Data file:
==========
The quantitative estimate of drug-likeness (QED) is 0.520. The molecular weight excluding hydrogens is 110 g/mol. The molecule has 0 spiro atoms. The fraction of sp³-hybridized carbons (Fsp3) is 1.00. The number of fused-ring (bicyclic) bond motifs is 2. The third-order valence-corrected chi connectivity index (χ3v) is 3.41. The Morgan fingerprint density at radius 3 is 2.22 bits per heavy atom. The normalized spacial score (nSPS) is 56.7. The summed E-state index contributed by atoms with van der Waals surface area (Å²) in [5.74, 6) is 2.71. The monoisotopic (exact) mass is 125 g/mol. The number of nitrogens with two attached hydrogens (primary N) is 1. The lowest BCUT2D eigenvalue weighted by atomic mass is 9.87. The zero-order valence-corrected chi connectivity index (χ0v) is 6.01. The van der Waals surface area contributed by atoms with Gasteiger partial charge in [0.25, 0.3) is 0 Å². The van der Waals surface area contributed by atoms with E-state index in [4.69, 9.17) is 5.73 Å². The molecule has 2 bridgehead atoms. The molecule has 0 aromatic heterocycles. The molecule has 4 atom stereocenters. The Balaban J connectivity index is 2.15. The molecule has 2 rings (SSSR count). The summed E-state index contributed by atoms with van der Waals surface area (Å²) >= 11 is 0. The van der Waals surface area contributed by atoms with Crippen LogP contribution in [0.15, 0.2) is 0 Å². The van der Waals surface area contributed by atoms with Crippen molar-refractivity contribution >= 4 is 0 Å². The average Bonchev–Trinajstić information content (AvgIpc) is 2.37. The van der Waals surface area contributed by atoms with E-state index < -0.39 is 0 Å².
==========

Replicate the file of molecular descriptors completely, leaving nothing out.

The quantitative estimate of drug-likeness (QED) is 0.520. The molecular weight excluding hydrogens is 110 g/mol. The molecule has 0 spiro atoms. The fraction of sp³-hybridized carbons (Fsp3) is 1.00. The number of fused-ring (bicyclic) bond motifs is 2. The third-order valence-corrected chi connectivity index (χ3v) is 3.41. The Morgan fingerprint density at radius 3 is 2.22 bits per heavy atom. The normalized spacial score (nSPS) is 56.7. The summed E-state index contributed by atoms with van der Waals surface area (Å²) in [5.74, 6) is 2.71. The monoisotopic (exact) mass is 125 g/mol. The number of nitrogens with two attached hydrogens (primary N) is 1. The lowest BCUT2D eigenvalue weighted by atomic mass is 9.87. The zero-order valence-corrected chi connectivity index (χ0v) is 6.01. The van der Waals surface area contributed by atoms with Gasteiger partial charge in [0.25, 0.3) is 0 Å². The van der Waals surface area contributed by atoms with E-state index in [4.69, 9.17) is 5.73 Å². The molecule has 2 bridgehead atoms. The molecule has 0 aromatic heterocycles. The molecule has 4 atom stereocenters. The Balaban J connectivity index is 2.15. The molecule has 2 rings (SSSR count). The summed E-state index contributed by atoms with van der Waals surface area (Å²) >= 11 is 0. The van der Waals surface area contributed by atoms with Crippen LogP contribution in [0.15, 0.2) is 0 Å². The van der Waals surface area contributed by atoms with Crippen molar-refractivity contribution >= 4 is 0 Å². The average Bonchev–Trinajstić information content (AvgIpc) is 2.37. The van der Waals surface area contributed by atoms with E-state index < -0.39 is 0 Å².